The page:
Cattle Australia implores Government to listen on biosecurity levy

14 February 2024

Cattle Australia (CA) has again called on the Australian Government to genuinely listen to grass-fed cattle producers, and the broader agriculture sector, and take on board serious feedback surrounding the Biosecurity Protection Levy (BPL) Bill.

CA Chief Executive Officer, Dr Chris Parker, said despite the industry consistently expressing that BPL would be detrimental to primary producers across the country, the shortcomings of the policy had still not properly been considered.

“From the outset, this process has not been acceptable,” Dr Parker said.

“As an industry, we were not appropriately consulted before the BPL was announced in May’s Federal Budget and, despite industry groups from throughout the agriculture sector continually raising concerns about the serious inequities of this new tax since that time, there has been no evidence these have been listened to or taken on board.”

CA is calling on the Government to:

• Confirm money collected through the levy will be directly invested in biosecurity measures

• Confirm how various commodities will be charged and how these levies will be collected

• Confirm the Biosecurity Protection Levy design includes a mechanism for real-time industry consultation, both for the implementation of the Levy and its ongoing management, consistent with the sustainable funding actions of the National Biosecurity Strategy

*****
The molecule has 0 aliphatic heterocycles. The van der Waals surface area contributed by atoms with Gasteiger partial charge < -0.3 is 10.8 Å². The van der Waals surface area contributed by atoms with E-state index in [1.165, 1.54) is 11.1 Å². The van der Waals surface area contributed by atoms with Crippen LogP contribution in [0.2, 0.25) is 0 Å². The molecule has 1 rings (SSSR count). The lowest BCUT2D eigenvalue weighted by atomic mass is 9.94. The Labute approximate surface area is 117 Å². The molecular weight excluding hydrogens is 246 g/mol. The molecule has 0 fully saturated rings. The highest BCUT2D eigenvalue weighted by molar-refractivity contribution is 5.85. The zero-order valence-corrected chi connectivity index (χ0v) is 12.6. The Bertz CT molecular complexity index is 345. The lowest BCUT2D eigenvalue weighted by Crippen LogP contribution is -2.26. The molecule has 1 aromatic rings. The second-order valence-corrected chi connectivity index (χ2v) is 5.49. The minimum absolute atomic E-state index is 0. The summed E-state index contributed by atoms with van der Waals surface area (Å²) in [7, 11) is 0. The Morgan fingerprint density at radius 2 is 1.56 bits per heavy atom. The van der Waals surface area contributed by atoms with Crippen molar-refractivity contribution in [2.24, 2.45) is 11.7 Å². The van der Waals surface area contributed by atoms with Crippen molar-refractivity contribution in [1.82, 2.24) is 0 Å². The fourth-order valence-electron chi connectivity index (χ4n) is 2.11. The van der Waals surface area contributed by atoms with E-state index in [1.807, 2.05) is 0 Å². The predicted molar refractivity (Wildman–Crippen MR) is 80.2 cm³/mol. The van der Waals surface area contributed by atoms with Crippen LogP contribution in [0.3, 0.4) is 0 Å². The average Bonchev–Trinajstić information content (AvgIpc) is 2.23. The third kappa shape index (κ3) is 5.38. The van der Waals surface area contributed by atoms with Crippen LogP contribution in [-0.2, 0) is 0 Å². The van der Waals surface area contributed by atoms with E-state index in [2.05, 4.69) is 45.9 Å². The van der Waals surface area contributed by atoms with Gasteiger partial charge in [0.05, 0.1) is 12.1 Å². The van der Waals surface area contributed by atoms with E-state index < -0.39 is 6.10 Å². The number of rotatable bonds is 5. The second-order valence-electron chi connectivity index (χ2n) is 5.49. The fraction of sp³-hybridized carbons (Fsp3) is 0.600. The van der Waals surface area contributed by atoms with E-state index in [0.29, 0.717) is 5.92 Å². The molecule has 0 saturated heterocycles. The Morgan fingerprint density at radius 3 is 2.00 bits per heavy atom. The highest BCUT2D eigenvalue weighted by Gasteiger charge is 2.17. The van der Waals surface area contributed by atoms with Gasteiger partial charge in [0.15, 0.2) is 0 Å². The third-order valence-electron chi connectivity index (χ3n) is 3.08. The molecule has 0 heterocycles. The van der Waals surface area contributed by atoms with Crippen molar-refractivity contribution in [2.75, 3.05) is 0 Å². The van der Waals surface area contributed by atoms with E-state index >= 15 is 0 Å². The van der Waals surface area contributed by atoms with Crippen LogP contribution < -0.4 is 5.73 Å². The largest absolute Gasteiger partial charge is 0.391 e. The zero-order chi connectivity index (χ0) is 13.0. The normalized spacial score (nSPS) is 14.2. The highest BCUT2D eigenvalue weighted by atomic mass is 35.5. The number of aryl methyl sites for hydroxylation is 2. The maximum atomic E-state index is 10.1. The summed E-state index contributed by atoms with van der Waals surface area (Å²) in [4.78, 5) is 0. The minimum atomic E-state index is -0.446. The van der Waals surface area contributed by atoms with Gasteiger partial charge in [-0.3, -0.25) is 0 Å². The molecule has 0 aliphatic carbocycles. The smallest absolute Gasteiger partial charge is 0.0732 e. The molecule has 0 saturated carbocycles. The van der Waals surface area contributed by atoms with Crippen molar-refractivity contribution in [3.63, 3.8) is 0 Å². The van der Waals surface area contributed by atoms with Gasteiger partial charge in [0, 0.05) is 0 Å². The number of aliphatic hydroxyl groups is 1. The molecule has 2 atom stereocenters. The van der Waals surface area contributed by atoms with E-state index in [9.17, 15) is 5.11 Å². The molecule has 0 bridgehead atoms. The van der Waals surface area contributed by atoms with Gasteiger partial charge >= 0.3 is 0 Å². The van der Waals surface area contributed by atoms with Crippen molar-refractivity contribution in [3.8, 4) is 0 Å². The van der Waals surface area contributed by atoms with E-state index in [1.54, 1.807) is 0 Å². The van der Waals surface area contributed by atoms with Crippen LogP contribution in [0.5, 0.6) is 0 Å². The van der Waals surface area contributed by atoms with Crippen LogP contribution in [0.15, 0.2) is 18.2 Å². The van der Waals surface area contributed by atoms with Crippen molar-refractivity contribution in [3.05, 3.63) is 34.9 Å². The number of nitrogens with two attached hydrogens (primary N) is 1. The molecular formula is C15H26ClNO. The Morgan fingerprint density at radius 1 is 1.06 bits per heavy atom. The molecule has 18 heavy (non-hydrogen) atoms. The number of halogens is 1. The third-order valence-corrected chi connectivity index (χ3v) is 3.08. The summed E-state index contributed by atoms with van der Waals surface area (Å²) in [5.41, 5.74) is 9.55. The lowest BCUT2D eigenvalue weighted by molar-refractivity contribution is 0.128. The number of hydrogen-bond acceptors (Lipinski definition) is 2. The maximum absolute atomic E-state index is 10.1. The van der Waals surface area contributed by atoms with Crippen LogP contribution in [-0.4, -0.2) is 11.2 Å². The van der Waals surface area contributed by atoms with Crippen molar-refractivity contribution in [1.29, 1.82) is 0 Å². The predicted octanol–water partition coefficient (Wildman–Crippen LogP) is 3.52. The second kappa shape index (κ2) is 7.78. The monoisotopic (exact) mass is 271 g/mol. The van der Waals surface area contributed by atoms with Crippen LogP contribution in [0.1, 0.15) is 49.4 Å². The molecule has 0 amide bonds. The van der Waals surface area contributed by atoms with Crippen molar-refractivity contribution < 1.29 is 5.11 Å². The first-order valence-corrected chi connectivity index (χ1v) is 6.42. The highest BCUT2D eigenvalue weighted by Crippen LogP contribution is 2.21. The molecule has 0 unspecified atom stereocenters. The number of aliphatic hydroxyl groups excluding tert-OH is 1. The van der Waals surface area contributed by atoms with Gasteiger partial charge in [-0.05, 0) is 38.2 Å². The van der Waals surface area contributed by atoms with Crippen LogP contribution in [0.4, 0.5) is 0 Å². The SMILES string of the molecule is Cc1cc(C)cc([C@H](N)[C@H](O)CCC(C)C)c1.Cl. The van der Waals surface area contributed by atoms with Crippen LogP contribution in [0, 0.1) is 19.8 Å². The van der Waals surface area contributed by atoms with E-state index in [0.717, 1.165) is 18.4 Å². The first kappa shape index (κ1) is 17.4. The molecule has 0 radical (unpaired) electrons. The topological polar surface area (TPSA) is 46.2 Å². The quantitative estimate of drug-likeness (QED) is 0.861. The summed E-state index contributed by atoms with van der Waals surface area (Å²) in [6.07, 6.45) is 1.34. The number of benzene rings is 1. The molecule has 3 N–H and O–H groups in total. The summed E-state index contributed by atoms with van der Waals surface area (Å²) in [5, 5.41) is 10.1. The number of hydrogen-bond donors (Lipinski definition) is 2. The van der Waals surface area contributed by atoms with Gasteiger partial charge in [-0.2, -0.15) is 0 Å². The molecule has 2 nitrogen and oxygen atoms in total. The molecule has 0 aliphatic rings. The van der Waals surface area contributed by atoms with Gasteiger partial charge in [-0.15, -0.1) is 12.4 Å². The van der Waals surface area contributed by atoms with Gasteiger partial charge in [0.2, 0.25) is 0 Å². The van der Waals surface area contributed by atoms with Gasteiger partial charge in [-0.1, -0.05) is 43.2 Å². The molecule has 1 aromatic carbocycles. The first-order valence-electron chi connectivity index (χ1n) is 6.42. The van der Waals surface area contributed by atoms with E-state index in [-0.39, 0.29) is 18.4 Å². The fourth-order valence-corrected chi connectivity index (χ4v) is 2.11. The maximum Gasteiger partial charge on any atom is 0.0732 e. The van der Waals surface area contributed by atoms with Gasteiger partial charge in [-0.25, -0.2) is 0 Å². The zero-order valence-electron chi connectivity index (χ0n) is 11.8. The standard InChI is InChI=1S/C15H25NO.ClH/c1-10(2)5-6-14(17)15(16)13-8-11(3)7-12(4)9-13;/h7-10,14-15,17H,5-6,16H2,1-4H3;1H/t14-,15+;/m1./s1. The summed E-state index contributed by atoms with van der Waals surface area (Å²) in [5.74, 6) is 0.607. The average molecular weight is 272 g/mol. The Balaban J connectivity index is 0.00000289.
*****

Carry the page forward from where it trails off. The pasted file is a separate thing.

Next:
• Clarify the future implementation of a container levy and if WTO trade reasons will prevent this approach.

Dr Parker said these points were required for the issues consistently raised with the government by CA to be addressed.

“What we’ve asked is entirely reasonable and must be addressed before this legislation is taken to the lower house,” Dr Parker said.

“Primary producers are the people who will have to pay this tax, and they must see a direct improvement in biosecurity as a result of this new cost to their businesses. We will simply not accept this levy without the points we have raised being actioned.”

Multiple risks and consequences

Dr Parker said the principles of the BPL did not accord with the recent Productivity Commission report into levies, which assessed the policy against well-understood criteria.

“The independent Productivity Commission analysis also supported the industry’s view that this tax carries multiple risks and consequences for producers,” Dr Parker said.

“This new tax unfairly punishes those already doing the right thing (i.e. levy-paying producers are being forced to pay more taxes), while others continue to avoid making any contribution to biosecurity costs and shared responsibilities.

“Another great inequity of this tax is the levy, as proposed, will be paid many times on an individual animal. This flawed, ‘one-size-fits-all’ tax proposal needs to be paused or reversed immediately to prevent these unintended consequences.”

Dr Parker said Australian grass-fed cattle producers were acutely aware of the critical importance of upholding Australia’s world-leading biosecurity record, which was why they already invested significantly in implementing best-practice biosecurity measures within their operations.

“We also pay directly through other compulsory industry levies that raise hundreds of millions of dollars – including biosecurity levies,” he said.

“We’ve been calling for increased funding and protections to make the system better and fairer for producers with increased accountability and shared responsibility, but this proposal in its current form is grossly unfair and fundamentally flawed.”